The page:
Bridge (brĭj) transitive verb [ imperfect & past participle Bridged (brĭjd); present participle & verbal noun Bridging .]
1. To build a bridge or bridges on or over; as, to bridge a river.

Their simple engineering bridged with felled trees the streams which could not be forded.
Palfrey.

2. To open or make a passage, as by a bridge.

Xerxes . . . over Hellespont
Bridging his way, Europe with Asia joined.
Milton.

3. To find a way of getting over, as a difficulty; -- generally with over .

Bridge noun A card game resembling whist. The trump, if any, is determined by the dealer or his partner, the value of each trick taken over six being: for "no trumps" 12, hearts 8, diamonds 6, clubs 4, spades 2. The opponents of the dealer can, after the trump is declared, double the value of the tricks, in which case the dealer or his partner can redouble, and so on. The dealer plays his partner's hand as a dummy. The side which first reaches or exceeds 30 points scored for tricks wins a game ; the side which first wins two games wins a rubber . The total score for any side is the sum of the points scored for tricks, for rubbers (each of which counts 100), for honors (which follow a special schedule of value), and for slam , little slam , and chicane .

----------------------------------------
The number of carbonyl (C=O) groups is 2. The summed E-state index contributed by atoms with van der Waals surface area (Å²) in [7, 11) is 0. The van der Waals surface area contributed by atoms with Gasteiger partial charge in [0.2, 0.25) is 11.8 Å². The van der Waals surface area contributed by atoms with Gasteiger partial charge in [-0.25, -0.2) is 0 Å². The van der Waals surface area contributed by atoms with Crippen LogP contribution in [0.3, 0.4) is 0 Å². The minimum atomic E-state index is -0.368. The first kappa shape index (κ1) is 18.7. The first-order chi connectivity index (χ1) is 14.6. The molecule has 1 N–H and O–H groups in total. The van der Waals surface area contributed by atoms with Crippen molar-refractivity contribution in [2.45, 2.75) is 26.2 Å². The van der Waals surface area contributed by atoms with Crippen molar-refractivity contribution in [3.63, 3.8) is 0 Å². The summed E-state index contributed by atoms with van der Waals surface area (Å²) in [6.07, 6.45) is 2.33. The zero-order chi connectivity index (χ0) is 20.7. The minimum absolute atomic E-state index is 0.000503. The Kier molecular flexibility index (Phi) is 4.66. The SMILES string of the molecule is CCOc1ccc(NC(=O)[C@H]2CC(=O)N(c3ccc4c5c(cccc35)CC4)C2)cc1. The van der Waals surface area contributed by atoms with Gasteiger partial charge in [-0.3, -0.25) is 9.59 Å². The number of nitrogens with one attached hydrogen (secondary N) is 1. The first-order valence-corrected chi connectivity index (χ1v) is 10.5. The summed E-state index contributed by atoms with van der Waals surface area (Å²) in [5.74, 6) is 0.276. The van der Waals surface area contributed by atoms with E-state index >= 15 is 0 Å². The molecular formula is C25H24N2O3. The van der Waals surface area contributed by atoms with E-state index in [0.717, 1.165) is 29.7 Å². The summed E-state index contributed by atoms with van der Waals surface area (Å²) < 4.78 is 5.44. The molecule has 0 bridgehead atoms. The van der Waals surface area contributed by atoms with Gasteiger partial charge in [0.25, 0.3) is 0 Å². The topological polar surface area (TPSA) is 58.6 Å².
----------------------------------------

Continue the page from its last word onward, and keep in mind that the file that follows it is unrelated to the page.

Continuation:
Bridge-ward noun
1. A bridge keeper; a warden or a guard for a bridge. [ Obsolete] Sir W. Scott.

2. The principal ward of a key. Knight.

Bridgeboard noun
1. (Architecture) A notched board to which the treads and risers of the steps of wooden stairs are fastened.

2. A board or plank used as a bridge.

Bridgehead noun A fortification commanding the extremity of a bridge nearest the enemy, to insure the preservation and usefulness of the bridge, and prevent the enemy from crossing; a tête-de-pont.

Bridgeless adjective Having no bridge; not bridged.

Bridgepot noun (Mining) The adjustable socket, or step, of a millstone spindle. Knight.

Bridgetree noun [ Bridge + tree a beam.] (Mining) The beam which supports the spindle socket of the runner in a grinding mill. Knight.

Bridging noun (Architecture) The system of bracing used between floor or other timbers to distribute the weight.

Bridging joist . Same as Binding joist .

Bridgy adjective Full of bridges. [ R.] Sherwood.

Bridle noun [ Middle English bridel , Anglo-Saxon bridel ; akin to Old High German britil , brittil , Dutch breidel , and possibly to English braid . Confer Bridoon .]
1. The head gear with which a horse is governed and restrained, consisting of a headstall, a bit, and reins, with other appendages.

2. A restraint; a curb; a check. I. Watts.